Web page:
Gallery: INTERVIEW: Sustainability Advisor Lonny Grafman on the Waterpo...


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If you live in New York City, you may soon have the chance to check out the Waterpod, an incredible self-reliant eco-habitat, exhibition, and living space designed to showcase sustainable grassroots technology. The Waterpod just launched this Saturday, and it will now dock for public viewing at various locations in Manhattan’s five boroughs. We had the chance to conduct an exclusive interview with Lonny Grafman, the project’s sustainability advisor, about this floating model of self-sufficiency.

Inhabitat: How did you get involved in the Waterpod project?

Lonny: A colleague of mine at Appropedia called me at 11 PM one evening and said, “Hey, there’s this project you really need to work on.” He handed the phone to the Waterpod’s visionary, Mary Mattingly, we hit it off, and started talking about the project. My official role is sustainability advisor, so I look at how systems integrate together. My role has also been to coordinate volunteers and fix problems, but there is also a lead designer and a lead builder.

Inhabitat: What technologies have you been working on?

Lonny: Physically, I’ve been working on everything. My students [at Humboldt State University’s Environmental Resources Engineering Department designed 11 projects for the Waterpod, and we sent them out here to New York… including rainwater catchment and filtration systems, bicycle power, wind power, hydroponics, a composting toilet, and a chicken coop. We had 11 teams of three or four students each, and each team met with Waterpod workers at least once per week via Skype and email. They’re sophomores in college, but this is still all sophomore-level stuff. Now that we’re here at the barge, the projects are going through many different iterations, but some projects, like the bike power one, are ready to install.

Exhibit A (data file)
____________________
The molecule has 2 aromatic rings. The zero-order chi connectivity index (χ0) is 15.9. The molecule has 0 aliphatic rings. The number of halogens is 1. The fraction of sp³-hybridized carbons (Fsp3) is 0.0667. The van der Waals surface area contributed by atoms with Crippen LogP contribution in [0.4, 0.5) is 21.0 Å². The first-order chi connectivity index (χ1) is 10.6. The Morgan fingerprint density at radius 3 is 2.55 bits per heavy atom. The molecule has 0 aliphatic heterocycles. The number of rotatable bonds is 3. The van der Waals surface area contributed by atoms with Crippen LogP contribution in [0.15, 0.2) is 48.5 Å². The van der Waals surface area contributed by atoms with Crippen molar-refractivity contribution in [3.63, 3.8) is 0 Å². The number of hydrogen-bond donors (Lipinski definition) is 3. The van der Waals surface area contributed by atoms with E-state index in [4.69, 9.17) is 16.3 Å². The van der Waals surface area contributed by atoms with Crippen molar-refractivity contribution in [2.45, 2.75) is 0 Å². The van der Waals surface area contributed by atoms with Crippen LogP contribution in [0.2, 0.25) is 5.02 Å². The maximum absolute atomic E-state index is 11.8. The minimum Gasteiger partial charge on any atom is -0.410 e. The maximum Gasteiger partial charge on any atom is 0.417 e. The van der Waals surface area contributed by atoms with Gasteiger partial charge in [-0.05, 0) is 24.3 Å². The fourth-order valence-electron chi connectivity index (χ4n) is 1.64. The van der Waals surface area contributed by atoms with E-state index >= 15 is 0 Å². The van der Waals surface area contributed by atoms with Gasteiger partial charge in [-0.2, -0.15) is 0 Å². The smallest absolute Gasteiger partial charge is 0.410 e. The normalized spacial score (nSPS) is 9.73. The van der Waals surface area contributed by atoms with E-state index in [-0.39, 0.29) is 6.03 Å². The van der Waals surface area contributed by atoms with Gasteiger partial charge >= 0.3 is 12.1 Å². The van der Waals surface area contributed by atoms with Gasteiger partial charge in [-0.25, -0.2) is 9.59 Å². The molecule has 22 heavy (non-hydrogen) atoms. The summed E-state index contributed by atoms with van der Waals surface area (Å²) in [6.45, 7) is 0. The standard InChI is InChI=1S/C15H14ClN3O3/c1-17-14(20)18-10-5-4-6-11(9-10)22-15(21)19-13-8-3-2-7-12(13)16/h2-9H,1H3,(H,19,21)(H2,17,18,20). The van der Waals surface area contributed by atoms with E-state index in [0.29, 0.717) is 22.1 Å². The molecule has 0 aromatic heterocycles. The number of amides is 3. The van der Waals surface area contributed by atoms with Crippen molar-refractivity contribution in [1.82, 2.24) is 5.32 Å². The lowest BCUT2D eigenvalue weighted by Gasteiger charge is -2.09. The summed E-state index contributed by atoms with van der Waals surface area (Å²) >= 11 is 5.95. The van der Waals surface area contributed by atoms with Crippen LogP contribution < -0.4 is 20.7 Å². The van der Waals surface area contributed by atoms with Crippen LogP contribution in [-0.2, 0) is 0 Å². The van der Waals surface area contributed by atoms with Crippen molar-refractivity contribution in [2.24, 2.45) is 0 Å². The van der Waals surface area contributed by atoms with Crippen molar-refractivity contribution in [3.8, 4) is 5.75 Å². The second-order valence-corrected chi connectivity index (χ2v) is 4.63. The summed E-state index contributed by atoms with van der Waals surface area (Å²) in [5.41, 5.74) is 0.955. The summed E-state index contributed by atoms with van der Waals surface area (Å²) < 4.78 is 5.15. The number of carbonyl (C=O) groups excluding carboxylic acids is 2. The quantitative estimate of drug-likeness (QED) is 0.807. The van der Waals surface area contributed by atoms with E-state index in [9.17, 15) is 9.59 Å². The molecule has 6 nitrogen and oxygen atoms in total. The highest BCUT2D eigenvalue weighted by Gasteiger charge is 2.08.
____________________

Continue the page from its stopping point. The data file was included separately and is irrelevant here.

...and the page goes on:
Why is there a chicken coop on the Waterpod?

Lonny: Four or five chickens will be living on deck, eating food scraps, and providing eggs for food. We’re also looking at ways to convert chicken waste into hydroponic solutions.


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  1. Crosby September 15, 2011 at 2:04 pm

    At the moment I discovered the web for exactly this sort of information. Be grateful for to your posting that seek needs to end now. You wrote the posting in a clear way. With this, I added your websites as one of my personal favorites! Cheers!

  2. Lonny June 24, 2009 at 10:41 pm

    Wow Sacred,

    Thanks for the kind comment. This project is a very community project. The artistic visionary Mary Mattingly and everyone involved has empowered others to help co-create the Waterpod… and that process is still going on!


  3. sacred June 17, 2009 at 12:29 pm

    Projects like these give us hope and models for sustainability – which we need more now than ever-new ways of doing and being .

    Lonny is awesome:- he is a visionary with the brains, heart and brawn to lead the way to a bright future.

    Lonny-you rock!!

  4. nicolette June 15, 2009 at 1:45 pm

    I remember a while back, there was a theory that in a few decades, human beings start living in self sustaining pods so that we can adopt a larger population. The waterpod looks like the beginning of this new wave of modern living.

    The interview seems to suggest that it will be built as ships, or part of a ship, that moves from port to port. So is this hinting that it could soon be integrated into even cruise ships?

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